──────────────────────────────────────────────────────────────────────────────────────────────────── @Ephert: Thanks for fixing that, and for explaining the history here.

Mr KEBAB, Nardog: I agree with Aeusoes1 that it's important to indicate phonetic stress even when it's nondistinctive. Hungarian is an excellent example:

Primary stress is always on the first syllable of a word, as in the related Finnish languages and in the neighbouring languages Slovak and Czech. There is secondary stress on other syllables in compounds, e.g. viszontlátásra ("goodbye") pronounced /ˈvisontˌlaːtaːʃrɒ/.

Since primary stress is always predictable, it's not phonemic. But it is clearly perceptible, presumably to Hungarians as well as others. For example, if an English-speaker speaking Hungarian stressed Amerika on the second syllable, as in English America, a Hungarian would be sure to find it odd even if everything else in the pronunciation (notably the vowels written ⟨a⟩) were correct.

(By the way, that stress mark is not an ASCII straight apostrophe, it's U+02C8, typeable as &#x02c8;. And my username is Thnidu, not Thindu. It's odd for English, and that's deliberate: I'm a linguist, and that's sort of a professional joke. Even my wife could hardly ever get it right. :-) ) --Thnidu (talk) 23:06, 12 January 2018 (UTC)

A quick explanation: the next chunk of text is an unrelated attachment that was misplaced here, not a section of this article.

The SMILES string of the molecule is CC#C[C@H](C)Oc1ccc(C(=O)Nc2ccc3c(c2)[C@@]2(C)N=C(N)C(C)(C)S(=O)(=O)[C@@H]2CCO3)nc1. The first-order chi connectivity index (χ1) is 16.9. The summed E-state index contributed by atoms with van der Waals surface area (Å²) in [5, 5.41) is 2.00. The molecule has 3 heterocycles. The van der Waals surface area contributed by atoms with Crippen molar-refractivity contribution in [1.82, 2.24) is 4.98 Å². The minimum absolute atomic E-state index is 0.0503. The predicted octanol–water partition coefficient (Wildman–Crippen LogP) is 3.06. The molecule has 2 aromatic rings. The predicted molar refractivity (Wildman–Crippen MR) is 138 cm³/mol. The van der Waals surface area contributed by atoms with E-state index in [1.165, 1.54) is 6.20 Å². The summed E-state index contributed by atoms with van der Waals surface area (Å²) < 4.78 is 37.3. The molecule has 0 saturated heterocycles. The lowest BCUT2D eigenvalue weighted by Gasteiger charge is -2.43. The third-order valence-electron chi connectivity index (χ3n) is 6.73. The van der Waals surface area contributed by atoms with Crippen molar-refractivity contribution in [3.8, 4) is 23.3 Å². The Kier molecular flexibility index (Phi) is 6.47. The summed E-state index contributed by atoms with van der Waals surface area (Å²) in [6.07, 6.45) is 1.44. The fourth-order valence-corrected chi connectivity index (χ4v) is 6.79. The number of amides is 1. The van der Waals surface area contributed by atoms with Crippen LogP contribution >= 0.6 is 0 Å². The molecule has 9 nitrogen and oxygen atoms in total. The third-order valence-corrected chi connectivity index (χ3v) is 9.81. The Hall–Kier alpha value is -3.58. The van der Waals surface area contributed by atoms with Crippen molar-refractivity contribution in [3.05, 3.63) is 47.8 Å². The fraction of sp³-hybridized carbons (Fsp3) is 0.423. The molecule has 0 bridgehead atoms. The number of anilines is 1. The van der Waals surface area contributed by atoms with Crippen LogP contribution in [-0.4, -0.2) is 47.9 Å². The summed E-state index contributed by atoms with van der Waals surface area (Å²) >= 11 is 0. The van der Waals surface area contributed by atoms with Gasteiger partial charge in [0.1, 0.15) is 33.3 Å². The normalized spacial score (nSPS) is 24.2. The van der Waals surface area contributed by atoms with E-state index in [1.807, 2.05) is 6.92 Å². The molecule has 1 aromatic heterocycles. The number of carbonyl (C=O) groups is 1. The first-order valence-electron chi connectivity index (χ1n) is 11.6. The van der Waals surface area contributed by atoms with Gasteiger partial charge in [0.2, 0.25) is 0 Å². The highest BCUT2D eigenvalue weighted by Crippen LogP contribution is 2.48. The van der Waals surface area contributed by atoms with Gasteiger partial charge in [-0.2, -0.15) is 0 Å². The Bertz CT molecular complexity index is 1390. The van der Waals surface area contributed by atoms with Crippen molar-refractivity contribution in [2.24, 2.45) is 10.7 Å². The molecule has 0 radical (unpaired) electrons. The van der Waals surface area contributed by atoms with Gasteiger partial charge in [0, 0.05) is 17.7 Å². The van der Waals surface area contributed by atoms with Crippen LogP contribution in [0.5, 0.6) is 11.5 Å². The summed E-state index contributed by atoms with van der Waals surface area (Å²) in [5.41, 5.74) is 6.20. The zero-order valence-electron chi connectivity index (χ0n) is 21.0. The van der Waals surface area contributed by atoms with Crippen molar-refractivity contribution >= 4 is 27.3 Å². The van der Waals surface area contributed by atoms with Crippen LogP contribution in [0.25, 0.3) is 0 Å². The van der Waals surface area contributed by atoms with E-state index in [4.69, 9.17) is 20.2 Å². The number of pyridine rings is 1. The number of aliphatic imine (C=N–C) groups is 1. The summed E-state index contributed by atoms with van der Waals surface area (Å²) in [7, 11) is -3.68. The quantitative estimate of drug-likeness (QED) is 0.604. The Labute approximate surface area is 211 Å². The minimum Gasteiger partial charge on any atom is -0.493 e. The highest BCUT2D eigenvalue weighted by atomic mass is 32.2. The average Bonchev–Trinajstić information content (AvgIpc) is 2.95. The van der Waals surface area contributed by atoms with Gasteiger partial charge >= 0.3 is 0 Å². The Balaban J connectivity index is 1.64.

Word stress in Hungarian and some of the other languages mentioned above is only predictable if you already know where word boundaries are, as speakers do. However it is an important and sometimes indispensable clue for listeners to detect word boundaries. Love —LiliCharlie (talk) 23:56, 12 January 2018 (UTC)

Is the Nahuatl page right?Edit

Help:IPA/Nahuatl says that ɬ, the voiceless alveolar lateral fricative, is equivalent in English to the "l" in "play". However, unless I've misunderstood something, the "l" in play is an alveolar lateral approximant, rather than a fricative. Is something wrong here? I thought I'd ask here, I know a fair amount about phonetics but I'm still an amateur.--AmaryllisGardener talk 02:54, 2 March 2018 (UTC)

See Approximant consonant#Approximants versus fricatives, particularly the second paragraph. Love —LiliCharlie (talk) 15:01, 2 March 2018 (UTC)

Help:IPA/Malayalam pronunciations accurate?Edit

The IPA pronunciations on the Help:IPA/Malayalam page conflict with the pronunciations provided by the TEMU Malayalam Phonetic Archive[1]. Should the wikipedia page be edited to reflect this? If so, should the current pronunciations be changed or should the reported pronunciations be added to the existing examples? Agoramachina (talk) 01:47, 12 April 2018 (UTC)

Semi-protected edit request on 15 May 2018Edit (talk) 23:32, 15 May 2018 (UTC)
  Not done: it's not clear what changes you want to be made. Please mention the specific changes in a "change X to Y" format and provide a reliable source if appropriate. NiciVampireHeart 23:51, 15 May 2018 (UTC)